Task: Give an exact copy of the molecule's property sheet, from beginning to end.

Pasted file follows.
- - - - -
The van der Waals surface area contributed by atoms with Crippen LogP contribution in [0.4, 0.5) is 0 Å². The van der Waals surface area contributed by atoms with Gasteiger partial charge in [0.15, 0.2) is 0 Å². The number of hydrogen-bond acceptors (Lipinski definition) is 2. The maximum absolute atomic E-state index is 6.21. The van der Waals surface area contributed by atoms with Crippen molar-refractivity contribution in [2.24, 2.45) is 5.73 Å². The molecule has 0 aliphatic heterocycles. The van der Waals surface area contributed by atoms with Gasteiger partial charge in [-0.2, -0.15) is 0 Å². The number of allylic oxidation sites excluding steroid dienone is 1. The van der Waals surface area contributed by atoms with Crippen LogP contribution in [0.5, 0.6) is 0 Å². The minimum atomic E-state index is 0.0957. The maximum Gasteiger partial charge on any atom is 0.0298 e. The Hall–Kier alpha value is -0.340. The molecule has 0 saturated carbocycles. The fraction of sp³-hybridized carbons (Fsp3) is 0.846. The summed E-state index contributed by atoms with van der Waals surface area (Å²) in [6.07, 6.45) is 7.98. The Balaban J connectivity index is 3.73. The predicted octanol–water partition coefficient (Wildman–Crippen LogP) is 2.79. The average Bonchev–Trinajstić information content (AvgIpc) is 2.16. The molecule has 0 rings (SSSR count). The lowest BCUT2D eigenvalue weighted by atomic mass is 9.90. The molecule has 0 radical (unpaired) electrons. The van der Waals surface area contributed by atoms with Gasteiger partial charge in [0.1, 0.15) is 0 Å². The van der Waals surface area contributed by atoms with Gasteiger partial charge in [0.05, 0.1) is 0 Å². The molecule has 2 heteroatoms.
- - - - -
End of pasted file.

The van der Waals surface area contributed by atoms with Crippen LogP contribution in [0.4, 0.5) is 0 Å². The van der Waals surface area contributed by atoms with Gasteiger partial charge in [0.15, 0.2) is 0 Å². The number of hydrogen-bond acceptors (Lipinski definition) is 2. The maximum absolute atomic E-state index is 6.21. The van der Waals surface area contributed by atoms with Crippen molar-refractivity contribution in [2.24, 2.45) is 5.73 Å². The molecule has 0 aliphatic heterocycles. The van der Waals surface area contributed by atoms with Gasteiger partial charge in [-0.2, -0.15) is 0 Å². The number of allylic oxidation sites excluding steroid dienone is 1. The van der Waals surface area contributed by atoms with Crippen LogP contribution in [0.5, 0.6) is 0 Å². The minimum atomic E-state index is 0.0957. The maximum Gasteiger partial charge on any atom is 0.0298 e. The Hall–Kier alpha value is -0.340. The molecule has 0 saturated carbocycles. The fraction of sp³-hybridized carbons (Fsp3) is 0.846. The summed E-state index contributed by atoms with van der Waals surface area (Å²) in [6.07, 6.45) is 7.98. The Balaban J connectivity index is 3.73. The predicted octanol–water partition coefficient (Wildman–Crippen LogP) is 2.79. The average Bonchev–Trinajstić information content (AvgIpc) is 2.16. The molecule has 0 rings (SSSR count). The lowest BCUT2D eigenvalue weighted by atomic mass is 9.90. The molecule has 0 radical (unpaired) electrons. The van der Waals surface area contributed by atoms with Gasteiger partial charge in [0.1, 0.15) is 0 Å². The van der Waals surface area contributed by atoms with Gasteiger partial charge in [0.05, 0.1) is 0 Å². The molecule has 2 heteroatoms.